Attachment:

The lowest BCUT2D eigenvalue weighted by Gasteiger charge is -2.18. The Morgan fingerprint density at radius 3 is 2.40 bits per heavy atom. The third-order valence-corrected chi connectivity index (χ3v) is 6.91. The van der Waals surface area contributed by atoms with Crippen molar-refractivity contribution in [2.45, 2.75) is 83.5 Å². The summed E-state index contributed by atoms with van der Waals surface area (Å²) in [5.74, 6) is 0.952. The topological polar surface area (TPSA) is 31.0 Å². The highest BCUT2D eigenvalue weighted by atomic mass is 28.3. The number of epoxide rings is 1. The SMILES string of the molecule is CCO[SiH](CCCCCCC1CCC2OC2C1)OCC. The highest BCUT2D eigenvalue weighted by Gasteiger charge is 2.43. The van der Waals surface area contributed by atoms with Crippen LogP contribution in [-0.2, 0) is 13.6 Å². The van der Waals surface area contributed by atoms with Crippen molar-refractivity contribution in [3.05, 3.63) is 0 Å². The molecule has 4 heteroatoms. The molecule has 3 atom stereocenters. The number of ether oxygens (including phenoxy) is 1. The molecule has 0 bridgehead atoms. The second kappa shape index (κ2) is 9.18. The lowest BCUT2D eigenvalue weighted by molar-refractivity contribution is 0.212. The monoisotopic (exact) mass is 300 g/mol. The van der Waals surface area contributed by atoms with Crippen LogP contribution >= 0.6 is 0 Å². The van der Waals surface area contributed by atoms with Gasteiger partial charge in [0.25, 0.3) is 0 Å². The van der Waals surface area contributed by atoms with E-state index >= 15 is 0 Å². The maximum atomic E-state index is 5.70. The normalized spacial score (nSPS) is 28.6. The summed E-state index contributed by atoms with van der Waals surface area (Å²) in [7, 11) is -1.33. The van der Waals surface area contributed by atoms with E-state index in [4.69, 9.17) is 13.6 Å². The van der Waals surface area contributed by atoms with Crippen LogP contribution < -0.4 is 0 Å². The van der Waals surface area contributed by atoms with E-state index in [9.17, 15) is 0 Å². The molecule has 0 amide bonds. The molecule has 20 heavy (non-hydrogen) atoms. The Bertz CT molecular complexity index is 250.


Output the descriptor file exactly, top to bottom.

The lowest BCUT2D eigenvalue weighted by Gasteiger charge is -2.18. The Morgan fingerprint density at radius 3 is 2.40 bits per heavy atom. The third-order valence-corrected chi connectivity index (χ3v) is 6.91. The van der Waals surface area contributed by atoms with Crippen molar-refractivity contribution in [2.45, 2.75) is 83.5 Å². The summed E-state index contributed by atoms with van der Waals surface area (Å²) in [5.74, 6) is 0.952. The topological polar surface area (TPSA) is 31.0 Å². The highest BCUT2D eigenvalue weighted by atomic mass is 28.3. The number of epoxide rings is 1. The SMILES string of the molecule is CCO[SiH](CCCCCCC1CCC2OC2C1)OCC. The highest BCUT2D eigenvalue weighted by Gasteiger charge is 2.43. The van der Waals surface area contributed by atoms with Crippen LogP contribution in [-0.2, 0) is 13.6 Å². The van der Waals surface area contributed by atoms with Crippen molar-refractivity contribution in [3.05, 3.63) is 0 Å². The molecule has 4 heteroatoms. The molecule has 3 atom stereocenters. The number of ether oxygens (including phenoxy) is 1. The molecule has 0 bridgehead atoms. The second kappa shape index (κ2) is 9.18. The lowest BCUT2D eigenvalue weighted by molar-refractivity contribution is 0.212. The monoisotopic (exact) mass is 300 g/mol. The van der Waals surface area contributed by atoms with Crippen LogP contribution >= 0.6 is 0 Å². The van der Waals surface area contributed by atoms with Gasteiger partial charge in [0.25, 0.3) is 0 Å². The van der Waals surface area contributed by atoms with E-state index >= 15 is 0 Å². The maximum atomic E-state index is 5.70. The normalized spacial score (nSPS) is 28.6. The summed E-state index contributed by atoms with van der Waals surface area (Å²) in [7, 11) is -1.33. The van der Waals surface area contributed by atoms with E-state index in [4.69, 9.17) is 13.6 Å². The van der Waals surface area contributed by atoms with Crippen LogP contribution < -0.4 is 0 Å². The van der Waals surface area contributed by atoms with E-state index in [9.17, 15) is 0 Å². The molecule has 0 amide bonds. The molecule has 20 heavy (non-hydrogen) atoms. The Bertz CT molecular complexity index is 250.